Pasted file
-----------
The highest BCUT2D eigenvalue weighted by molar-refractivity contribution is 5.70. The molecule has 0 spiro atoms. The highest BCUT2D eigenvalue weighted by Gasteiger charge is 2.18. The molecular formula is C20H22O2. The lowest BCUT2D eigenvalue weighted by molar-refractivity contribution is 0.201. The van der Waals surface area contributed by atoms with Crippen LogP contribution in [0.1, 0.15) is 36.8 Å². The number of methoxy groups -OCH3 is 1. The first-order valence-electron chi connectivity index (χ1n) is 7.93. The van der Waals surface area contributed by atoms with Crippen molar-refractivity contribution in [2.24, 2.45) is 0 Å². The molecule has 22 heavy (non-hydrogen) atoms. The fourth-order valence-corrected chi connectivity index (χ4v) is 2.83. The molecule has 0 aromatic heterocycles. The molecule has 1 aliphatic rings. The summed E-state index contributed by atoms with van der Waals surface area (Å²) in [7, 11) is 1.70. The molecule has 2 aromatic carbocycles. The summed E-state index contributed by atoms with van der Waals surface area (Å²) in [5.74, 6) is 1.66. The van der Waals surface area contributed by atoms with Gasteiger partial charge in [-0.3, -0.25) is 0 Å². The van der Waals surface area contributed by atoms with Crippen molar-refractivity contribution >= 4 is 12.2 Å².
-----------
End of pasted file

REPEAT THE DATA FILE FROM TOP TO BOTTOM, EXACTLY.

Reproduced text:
The highest BCUT2D eigenvalue weighted by molar-refractivity contribution is 5.70. The molecule has 0 spiro atoms. The highest BCUT2D eigenvalue weighted by Gasteiger charge is 2.18. The molecular formula is C20H22O2. The lowest BCUT2D eigenvalue weighted by molar-refractivity contribution is 0.201. The van der Waals surface area contributed by atoms with Crippen LogP contribution in [0.1, 0.15) is 36.8 Å². The number of methoxy groups -OCH3 is 1. The first-order valence-electron chi connectivity index (χ1n) is 7.93. The van der Waals surface area contributed by atoms with Crippen molar-refractivity contribution in [2.24, 2.45) is 0 Å². The molecule has 22 heavy (non-hydrogen) atoms. The fourth-order valence-corrected chi connectivity index (χ4v) is 2.83. The molecule has 0 aromatic heterocycles. The molecule has 1 aliphatic rings. The summed E-state index contributed by atoms with van der Waals surface area (Å²) in [7, 11) is 1.70. The molecule has 2 aromatic carbocycles. The summed E-state index contributed by atoms with van der Waals surface area (Å²) in [5.74, 6) is 1.66. The van der Waals surface area contributed by atoms with Gasteiger partial charge in [-0.3, -0.25) is 0 Å². The van der Waals surface area contributed by atoms with Crippen molar-refractivity contribution >= 4 is 12.2 Å².